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ideas have consequences

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Professor Chukwuma Soludo, erstwhile  Governor of the Central Bank of Nigeria, CBN  said  that by 2050  Nigeria’s economy will be ahead of France and the United Kingdom, UK.  He made this prediction yesterday at an event organised  by the U.S. Consulate General, Lagos to celebrate  the 241 independence anniversary of the United States of America,


Soludo in his own words:
"So  if we get our acts together especial economically, Nigeria will by 2050 be ahead of France and the UK in terms of economy. But the big question is if we can get our acts together to begin. This is a responsibility for all Nigerians.”’  


Soludo acknowledged that “no country comes fully made; every country is a product of continuous struggle by the citizens to make a more perfect union. What creates a good society, in fact institutions don’t just emerge from heaven, and institutions are products of struggle.


The next Nigeria must be everything that the first Nigeria has not been and that is trying to be, in a process of creating a more perfect and prosperous nation. And I will dare to say a more united country trying to forge a nation out of the disparate nationalities. This won’t be easy because it will require a lot of dialogue, contestations but I think where there’s a will, there will always be a way. We already have the human and natural resources. “



Emeka Chiakwelu at AFRIPOL, said "Soludo maybe rightly optimistic with his liberal assertions. But Nigeria must start with small and realistic dreams . First and foremost feed your people and provide them with livable amenities before going to the moon."

Thursday, 29 June 2017 20:29

Ben Affleck visits Congo


Just back home from a listening and learning trip throughout rural eastern Congo. Seven years ago, I founded Eastern Congo Initiative (ECI), a grant making and advocacy organization, focused on investing directly in the Congolese people. I feel beyond fortunate to have had the opportunity to again return to Congo, seeing friends, visiting with longtime grantees, and some of our newest partners.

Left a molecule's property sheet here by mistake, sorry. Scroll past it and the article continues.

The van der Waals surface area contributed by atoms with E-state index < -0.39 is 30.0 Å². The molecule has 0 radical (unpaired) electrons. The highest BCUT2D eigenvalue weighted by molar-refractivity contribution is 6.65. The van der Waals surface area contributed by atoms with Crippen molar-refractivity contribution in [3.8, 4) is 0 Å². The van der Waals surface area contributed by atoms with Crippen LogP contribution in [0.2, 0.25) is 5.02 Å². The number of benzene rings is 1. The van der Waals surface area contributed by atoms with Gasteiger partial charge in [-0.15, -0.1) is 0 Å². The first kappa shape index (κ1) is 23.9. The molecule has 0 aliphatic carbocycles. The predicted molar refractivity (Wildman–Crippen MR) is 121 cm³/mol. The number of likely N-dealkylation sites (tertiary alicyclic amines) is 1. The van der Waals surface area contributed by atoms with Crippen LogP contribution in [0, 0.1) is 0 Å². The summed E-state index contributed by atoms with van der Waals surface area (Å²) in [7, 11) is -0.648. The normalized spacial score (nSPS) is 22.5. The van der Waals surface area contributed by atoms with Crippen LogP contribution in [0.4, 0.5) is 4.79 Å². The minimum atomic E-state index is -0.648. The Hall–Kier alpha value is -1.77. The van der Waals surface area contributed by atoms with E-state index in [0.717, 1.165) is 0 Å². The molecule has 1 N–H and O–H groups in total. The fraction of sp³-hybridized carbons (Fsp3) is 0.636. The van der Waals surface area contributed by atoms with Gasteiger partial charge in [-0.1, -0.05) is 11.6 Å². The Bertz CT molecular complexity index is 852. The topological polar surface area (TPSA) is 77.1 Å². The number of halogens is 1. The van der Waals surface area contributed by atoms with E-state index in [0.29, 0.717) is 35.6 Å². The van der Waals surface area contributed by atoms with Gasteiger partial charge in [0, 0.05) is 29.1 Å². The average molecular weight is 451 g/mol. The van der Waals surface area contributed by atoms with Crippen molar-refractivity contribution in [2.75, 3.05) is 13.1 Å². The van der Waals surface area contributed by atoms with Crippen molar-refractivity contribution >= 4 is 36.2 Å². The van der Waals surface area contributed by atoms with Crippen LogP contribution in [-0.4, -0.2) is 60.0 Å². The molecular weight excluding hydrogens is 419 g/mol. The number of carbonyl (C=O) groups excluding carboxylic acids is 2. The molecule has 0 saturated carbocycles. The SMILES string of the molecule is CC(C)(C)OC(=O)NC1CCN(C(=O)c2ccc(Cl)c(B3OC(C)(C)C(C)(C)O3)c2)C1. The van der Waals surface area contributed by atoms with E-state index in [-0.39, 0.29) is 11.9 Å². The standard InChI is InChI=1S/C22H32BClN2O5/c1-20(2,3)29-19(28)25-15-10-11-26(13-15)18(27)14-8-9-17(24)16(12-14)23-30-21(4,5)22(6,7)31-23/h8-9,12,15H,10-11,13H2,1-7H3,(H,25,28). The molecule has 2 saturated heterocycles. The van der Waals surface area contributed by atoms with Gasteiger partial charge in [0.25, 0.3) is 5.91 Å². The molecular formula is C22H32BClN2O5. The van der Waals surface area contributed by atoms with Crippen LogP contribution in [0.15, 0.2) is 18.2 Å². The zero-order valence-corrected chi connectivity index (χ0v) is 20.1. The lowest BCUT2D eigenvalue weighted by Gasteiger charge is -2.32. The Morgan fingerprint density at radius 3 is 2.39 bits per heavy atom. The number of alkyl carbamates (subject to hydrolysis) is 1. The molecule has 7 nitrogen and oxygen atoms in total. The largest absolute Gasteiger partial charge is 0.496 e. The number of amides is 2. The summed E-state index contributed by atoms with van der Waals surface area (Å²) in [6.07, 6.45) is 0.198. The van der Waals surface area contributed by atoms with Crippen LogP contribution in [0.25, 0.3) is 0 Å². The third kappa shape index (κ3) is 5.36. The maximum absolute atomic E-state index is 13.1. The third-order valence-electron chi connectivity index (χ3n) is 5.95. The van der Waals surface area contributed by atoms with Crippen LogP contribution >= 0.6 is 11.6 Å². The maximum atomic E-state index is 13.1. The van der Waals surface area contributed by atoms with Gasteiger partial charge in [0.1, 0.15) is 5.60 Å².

Hard to believe this was my tenth trip to such an amazing place, a country I have fallen in love with. During my week-long visit, I visited several coffee communities and many of our community-based partners in the field. I also saw the positive impact Starbucks' investment in the coffee sector is making to thousands of families along Lake Kivu.


Additionally, I spent an afternoon with women and girls, one as young as 7, who have survived horrific sexual violence. Thanks to the extraordinary work of our long-time grantee La Dynamique des Femmes Jurists, these brave women and girls are being provided judicial services to bring their cases to court, receive medical support and psychological counseling.



It was also stunning to trek into Virunga – the African continent’s very first National Park – to witness a family of Mountain Gorillas in the wild, alongside the inimitable Chief Warden Emmanuel de Merode and the park’s valiant rangers. I am hopeful that they will continue to win the fight against the ongoing threats of oil exploration and violence towards the gorillas in this precious place.


Every time I visit, I leave even more inspired there will be a brighter and more peaceful future for the Congolese. The challenges are real, and the road is long, but the Congolese are the hardest working and most hopeful people I know. We often speak of heroes - I count these among the many. It’s the honor of a lifetime to support Congo. My heart will forever be there with them.



Ben Affleck, a Hollywood movie superstar is also the co-founder of Eastern Congo Initiative, ECI.  ECI is an advocacy think-tank with primary objective is to focus political will on comprehensive reform in Democratic Republic of Congo (DRC)  security sector. An effective police force, military and judicial system that are sufficiently organized, resourced and trained, would provide the local and regional security upon which DRC’s other development challenges can be addressed

RESULTS ARE coming in from  British Newcastle-upon-Tyne Central election, which can reveal that Labour’s Chi Onwurah has been re-elected.


Chi Onwurah is a British of  Igbo Nigerian ancestry, who was initially  elected on the platform of the Labour Party in Newcastle Central seat in the year 2010. Just like Chuka Umunna, she is biracial with an Igbo- Nigerian father and English mother. Onwurah was born 12 April 1965  in Wallsend, Newcastle.

Here are the results in full.


Chi Onwurah (Lab) 24,071 (64.89%, +9.88%)
Steve Kyte (C) 9,134 (24.62%, +5.73%)
Nick Cott (LD) 1,812 (4.88%, -1.44%)
David Muat (UKIP) 1,482 (4.00%, -10.87%)